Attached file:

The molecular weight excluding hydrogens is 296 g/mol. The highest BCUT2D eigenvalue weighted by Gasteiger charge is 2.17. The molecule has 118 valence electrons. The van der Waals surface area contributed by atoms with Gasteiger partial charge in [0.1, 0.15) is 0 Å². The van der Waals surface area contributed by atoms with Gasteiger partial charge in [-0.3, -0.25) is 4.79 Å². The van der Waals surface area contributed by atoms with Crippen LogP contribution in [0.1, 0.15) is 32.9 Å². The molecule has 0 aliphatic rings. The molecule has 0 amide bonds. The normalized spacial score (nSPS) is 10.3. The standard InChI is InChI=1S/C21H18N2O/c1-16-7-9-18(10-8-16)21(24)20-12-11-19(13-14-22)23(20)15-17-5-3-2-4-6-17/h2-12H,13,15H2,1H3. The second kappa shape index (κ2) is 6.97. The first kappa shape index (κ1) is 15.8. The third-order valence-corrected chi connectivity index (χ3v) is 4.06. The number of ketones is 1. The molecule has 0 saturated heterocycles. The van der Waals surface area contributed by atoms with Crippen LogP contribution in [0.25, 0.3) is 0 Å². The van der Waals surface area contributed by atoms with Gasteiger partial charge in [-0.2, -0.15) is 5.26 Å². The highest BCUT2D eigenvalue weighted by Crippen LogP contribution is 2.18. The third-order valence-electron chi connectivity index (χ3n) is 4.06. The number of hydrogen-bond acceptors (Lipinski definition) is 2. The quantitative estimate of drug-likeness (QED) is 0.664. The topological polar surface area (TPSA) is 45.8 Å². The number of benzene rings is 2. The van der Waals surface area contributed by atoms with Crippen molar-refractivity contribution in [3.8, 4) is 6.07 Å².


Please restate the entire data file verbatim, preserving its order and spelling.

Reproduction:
The molecular weight excluding hydrogens is 296 g/mol. The highest BCUT2D eigenvalue weighted by Gasteiger charge is 2.17. The molecule has 118 valence electrons. The van der Waals surface area contributed by atoms with Gasteiger partial charge in [0.1, 0.15) is 0 Å². The van der Waals surface area contributed by atoms with Gasteiger partial charge in [-0.3, -0.25) is 4.79 Å². The van der Waals surface area contributed by atoms with Crippen LogP contribution in [0.1, 0.15) is 32.9 Å². The molecule has 0 aliphatic rings. The molecule has 0 amide bonds. The normalized spacial score (nSPS) is 10.3. The standard InChI is InChI=1S/C21H18N2O/c1-16-7-9-18(10-8-16)21(24)20-12-11-19(13-14-22)23(20)15-17-5-3-2-4-6-17/h2-12H,13,15H2,1H3. The second kappa shape index (κ2) is 6.97. The first kappa shape index (κ1) is 15.8. The third-order valence-corrected chi connectivity index (χ3v) is 4.06. The number of ketones is 1. The molecule has 0 saturated heterocycles. The van der Waals surface area contributed by atoms with Crippen LogP contribution in [0.25, 0.3) is 0 Å². The van der Waals surface area contributed by atoms with Gasteiger partial charge in [-0.2, -0.15) is 5.26 Å². The highest BCUT2D eigenvalue weighted by Crippen LogP contribution is 2.18. The third-order valence-electron chi connectivity index (χ3n) is 4.06. The number of hydrogen-bond acceptors (Lipinski definition) is 2. The quantitative estimate of drug-likeness (QED) is 0.664. The topological polar surface area (TPSA) is 45.8 Å². The number of benzene rings is 2. The van der Waals surface area contributed by atoms with Crippen molar-refractivity contribution in [3.8, 4) is 6.07 Å².